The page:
Number of people working into their seventies doubles in 15 years

old person hands typing at a laptop in close-up
Photo: Pixabay
old person hands typing at a laptop in close-up
Photo: Pixabay

The number of people working beyond their 70th birthday has more than doubled in the last 15 years, latest figures show.

In 2018 7.3% of septuagenarians earned an income from working, compared to 3.3% in 2003. More than half (55%) were self-employed sole traders (zzp’ers), a proportion that rises to 69% of over-75s.

David van Bodegom, of Leyden Academy, told RTL that the decision of when to pension workers off should take account of their wishes and circumstances. ‘Some people have to keep working for too long, others get to 66 and are told: go and sit at home, you’re no longer required. Both situations are harmful.’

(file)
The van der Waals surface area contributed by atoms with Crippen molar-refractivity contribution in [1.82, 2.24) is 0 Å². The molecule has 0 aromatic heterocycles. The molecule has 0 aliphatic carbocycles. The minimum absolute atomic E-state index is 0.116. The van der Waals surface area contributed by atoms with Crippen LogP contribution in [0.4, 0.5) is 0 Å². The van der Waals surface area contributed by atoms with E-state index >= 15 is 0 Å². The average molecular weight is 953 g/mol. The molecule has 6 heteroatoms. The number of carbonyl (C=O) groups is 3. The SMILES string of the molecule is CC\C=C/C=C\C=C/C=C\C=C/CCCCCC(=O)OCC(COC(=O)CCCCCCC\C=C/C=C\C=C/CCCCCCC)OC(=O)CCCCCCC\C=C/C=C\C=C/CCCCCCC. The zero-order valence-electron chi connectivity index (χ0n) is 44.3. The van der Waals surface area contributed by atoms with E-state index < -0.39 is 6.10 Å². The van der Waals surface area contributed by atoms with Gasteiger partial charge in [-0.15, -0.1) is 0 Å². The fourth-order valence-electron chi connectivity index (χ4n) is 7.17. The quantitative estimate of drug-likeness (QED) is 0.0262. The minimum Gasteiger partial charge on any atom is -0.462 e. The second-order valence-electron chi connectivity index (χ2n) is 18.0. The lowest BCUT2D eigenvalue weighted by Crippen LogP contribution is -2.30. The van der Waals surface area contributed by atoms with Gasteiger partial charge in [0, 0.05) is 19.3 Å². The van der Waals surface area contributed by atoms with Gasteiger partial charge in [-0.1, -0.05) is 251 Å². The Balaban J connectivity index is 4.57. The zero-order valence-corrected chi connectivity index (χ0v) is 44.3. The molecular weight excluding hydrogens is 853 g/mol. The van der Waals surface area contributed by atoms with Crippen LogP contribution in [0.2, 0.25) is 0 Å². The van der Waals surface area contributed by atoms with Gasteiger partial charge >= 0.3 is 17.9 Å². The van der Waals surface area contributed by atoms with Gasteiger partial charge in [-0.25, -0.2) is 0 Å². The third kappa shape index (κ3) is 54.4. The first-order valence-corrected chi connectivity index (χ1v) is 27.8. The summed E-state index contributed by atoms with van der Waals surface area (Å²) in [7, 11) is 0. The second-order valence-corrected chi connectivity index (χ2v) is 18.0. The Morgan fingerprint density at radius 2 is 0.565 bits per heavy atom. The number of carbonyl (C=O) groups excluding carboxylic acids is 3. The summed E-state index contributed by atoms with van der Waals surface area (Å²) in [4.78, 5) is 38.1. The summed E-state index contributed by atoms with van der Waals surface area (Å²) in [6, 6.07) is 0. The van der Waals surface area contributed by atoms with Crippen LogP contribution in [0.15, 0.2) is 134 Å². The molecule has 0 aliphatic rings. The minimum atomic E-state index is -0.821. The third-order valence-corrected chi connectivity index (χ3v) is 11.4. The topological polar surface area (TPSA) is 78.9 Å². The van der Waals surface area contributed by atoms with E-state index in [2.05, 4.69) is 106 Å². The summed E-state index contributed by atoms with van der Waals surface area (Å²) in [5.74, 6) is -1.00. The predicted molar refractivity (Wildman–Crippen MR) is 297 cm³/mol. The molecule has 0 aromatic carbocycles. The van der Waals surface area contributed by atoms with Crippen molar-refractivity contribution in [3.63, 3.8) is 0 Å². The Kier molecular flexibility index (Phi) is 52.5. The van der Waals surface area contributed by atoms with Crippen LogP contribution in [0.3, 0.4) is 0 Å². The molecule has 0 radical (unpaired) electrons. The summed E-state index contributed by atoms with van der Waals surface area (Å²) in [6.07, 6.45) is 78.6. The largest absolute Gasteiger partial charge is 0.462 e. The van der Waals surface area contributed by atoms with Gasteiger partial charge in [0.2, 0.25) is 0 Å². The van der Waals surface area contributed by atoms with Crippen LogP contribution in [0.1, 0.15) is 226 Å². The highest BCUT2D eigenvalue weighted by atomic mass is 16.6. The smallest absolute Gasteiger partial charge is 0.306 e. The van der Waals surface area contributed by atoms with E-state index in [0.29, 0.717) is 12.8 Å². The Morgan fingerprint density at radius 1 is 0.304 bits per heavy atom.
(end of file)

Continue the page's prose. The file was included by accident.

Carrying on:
‘A college lecturer can keep doing his work long after his 65th birthday and feels written off if he has to retire, but someone who has been struggling for 10 years to get up ladders or maintain the railways is glad when they’re finally allowed to stop.’

Van Bodegom said many elderly people were willing and able to keep working, though they might need to make adjustments because they struggled to work 40 hours a week or irregular shift patterns.

‘People say hard work never killed anyone, but I don’t believe that. Well-educated rich people live on average seven years longer than low-educated poor people. That’s partly because they often smoke less and are less likely to be overweight, but also because working in an office is very different to construction or working on the roads.’

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